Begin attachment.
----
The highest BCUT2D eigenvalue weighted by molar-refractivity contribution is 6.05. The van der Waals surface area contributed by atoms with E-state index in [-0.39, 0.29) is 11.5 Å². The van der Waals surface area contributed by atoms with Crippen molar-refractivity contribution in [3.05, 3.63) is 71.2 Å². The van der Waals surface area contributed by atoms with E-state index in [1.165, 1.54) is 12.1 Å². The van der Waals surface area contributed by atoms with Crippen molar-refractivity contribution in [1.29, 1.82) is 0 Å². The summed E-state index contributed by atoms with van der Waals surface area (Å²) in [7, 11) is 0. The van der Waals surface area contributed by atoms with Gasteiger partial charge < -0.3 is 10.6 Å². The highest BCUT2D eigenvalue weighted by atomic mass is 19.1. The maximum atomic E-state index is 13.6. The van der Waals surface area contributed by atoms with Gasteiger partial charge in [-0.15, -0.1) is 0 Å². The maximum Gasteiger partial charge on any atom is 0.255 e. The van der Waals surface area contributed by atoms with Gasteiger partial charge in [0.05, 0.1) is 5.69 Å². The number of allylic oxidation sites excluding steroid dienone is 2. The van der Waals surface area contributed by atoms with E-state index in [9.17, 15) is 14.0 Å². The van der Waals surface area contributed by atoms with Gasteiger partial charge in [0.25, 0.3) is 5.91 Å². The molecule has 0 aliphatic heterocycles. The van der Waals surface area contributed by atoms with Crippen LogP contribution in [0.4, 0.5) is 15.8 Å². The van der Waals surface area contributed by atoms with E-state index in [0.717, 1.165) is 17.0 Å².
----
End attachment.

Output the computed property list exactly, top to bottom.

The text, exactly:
The highest BCUT2D eigenvalue weighted by molar-refractivity contribution is 6.05. The van der Waals surface area contributed by atoms with E-state index in [-0.39, 0.29) is 11.5 Å². The van der Waals surface area contributed by atoms with Crippen molar-refractivity contribution in [3.05, 3.63) is 71.2 Å². The van der Waals surface area contributed by atoms with E-state index in [1.165, 1.54) is 12.1 Å². The van der Waals surface area contributed by atoms with Crippen molar-refractivity contribution in [1.29, 1.82) is 0 Å². The summed E-state index contributed by atoms with van der Waals surface area (Å²) in [7, 11) is 0. The van der Waals surface area contributed by atoms with Gasteiger partial charge < -0.3 is 10.6 Å². The highest BCUT2D eigenvalue weighted by atomic mass is 19.1. The maximum atomic E-state index is 13.6. The van der Waals surface area contributed by atoms with Gasteiger partial charge in [-0.15, -0.1) is 0 Å². The maximum Gasteiger partial charge on any atom is 0.255 e. The van der Waals surface area contributed by atoms with Gasteiger partial charge in [0.05, 0.1) is 5.69 Å². The number of allylic oxidation sites excluding steroid dienone is 2. The van der Waals surface area contributed by atoms with E-state index in [9.17, 15) is 14.0 Å². The van der Waals surface area contributed by atoms with Gasteiger partial charge in [0.25, 0.3) is 5.91 Å². The molecule has 0 aliphatic heterocycles. The van der Waals surface area contributed by atoms with Crippen LogP contribution in [0.4, 0.5) is 15.8 Å². The van der Waals surface area contributed by atoms with E-state index in [0.717, 1.165) is 17.0 Å².